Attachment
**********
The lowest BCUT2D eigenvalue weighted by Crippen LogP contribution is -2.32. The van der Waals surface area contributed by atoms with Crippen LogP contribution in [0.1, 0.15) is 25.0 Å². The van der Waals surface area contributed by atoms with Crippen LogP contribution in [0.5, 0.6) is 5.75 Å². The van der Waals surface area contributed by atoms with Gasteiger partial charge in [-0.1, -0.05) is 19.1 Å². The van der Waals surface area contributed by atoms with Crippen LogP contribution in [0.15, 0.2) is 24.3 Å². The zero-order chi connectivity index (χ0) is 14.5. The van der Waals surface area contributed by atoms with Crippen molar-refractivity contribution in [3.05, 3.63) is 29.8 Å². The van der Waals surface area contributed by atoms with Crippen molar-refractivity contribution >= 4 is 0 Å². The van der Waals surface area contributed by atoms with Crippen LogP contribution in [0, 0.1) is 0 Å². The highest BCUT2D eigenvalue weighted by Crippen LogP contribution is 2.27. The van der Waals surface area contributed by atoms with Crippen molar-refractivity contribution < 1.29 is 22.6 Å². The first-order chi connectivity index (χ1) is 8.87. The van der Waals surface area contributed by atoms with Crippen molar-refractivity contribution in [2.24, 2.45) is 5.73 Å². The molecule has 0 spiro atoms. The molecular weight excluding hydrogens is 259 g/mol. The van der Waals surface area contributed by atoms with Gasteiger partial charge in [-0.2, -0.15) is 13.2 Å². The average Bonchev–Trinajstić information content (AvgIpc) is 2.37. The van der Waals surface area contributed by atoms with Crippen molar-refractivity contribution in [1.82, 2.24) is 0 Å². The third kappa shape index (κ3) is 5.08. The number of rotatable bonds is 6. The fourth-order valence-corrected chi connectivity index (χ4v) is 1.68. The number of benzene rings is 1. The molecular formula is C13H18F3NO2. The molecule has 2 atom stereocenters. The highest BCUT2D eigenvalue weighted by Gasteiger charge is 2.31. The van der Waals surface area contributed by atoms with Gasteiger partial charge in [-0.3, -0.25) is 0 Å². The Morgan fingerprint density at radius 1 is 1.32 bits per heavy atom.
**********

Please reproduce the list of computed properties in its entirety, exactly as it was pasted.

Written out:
The lowest BCUT2D eigenvalue weighted by Crippen LogP contribution is -2.32. The van der Waals surface area contributed by atoms with Crippen LogP contribution in [0.1, 0.15) is 25.0 Å². The van der Waals surface area contributed by atoms with Crippen LogP contribution in [0.5, 0.6) is 5.75 Å². The van der Waals surface area contributed by atoms with Gasteiger partial charge in [-0.1, -0.05) is 19.1 Å². The van der Waals surface area contributed by atoms with Crippen LogP contribution in [0.15, 0.2) is 24.3 Å². The zero-order chi connectivity index (χ0) is 14.5. The van der Waals surface area contributed by atoms with Crippen molar-refractivity contribution in [3.05, 3.63) is 29.8 Å². The van der Waals surface area contributed by atoms with Crippen molar-refractivity contribution >= 4 is 0 Å². The van der Waals surface area contributed by atoms with Crippen LogP contribution in [0, 0.1) is 0 Å². The highest BCUT2D eigenvalue weighted by Crippen LogP contribution is 2.27. The van der Waals surface area contributed by atoms with Crippen molar-refractivity contribution < 1.29 is 22.6 Å². The first-order chi connectivity index (χ1) is 8.87. The van der Waals surface area contributed by atoms with Crippen molar-refractivity contribution in [2.24, 2.45) is 5.73 Å². The molecule has 0 spiro atoms. The molecular weight excluding hydrogens is 259 g/mol. The van der Waals surface area contributed by atoms with Gasteiger partial charge in [-0.2, -0.15) is 13.2 Å². The average Bonchev–Trinajstić information content (AvgIpc) is 2.37. The van der Waals surface area contributed by atoms with Crippen molar-refractivity contribution in [1.82, 2.24) is 0 Å². The third kappa shape index (κ3) is 5.08. The number of rotatable bonds is 6. The fourth-order valence-corrected chi connectivity index (χ4v) is 1.68. The number of benzene rings is 1. The molecular formula is C13H18F3NO2. The molecule has 2 atom stereocenters. The highest BCUT2D eigenvalue weighted by Gasteiger charge is 2.31. The van der Waals surface area contributed by atoms with Gasteiger partial charge in [-0.3, -0.25) is 0 Å². The Morgan fingerprint density at radius 1 is 1.32 bits per heavy atom.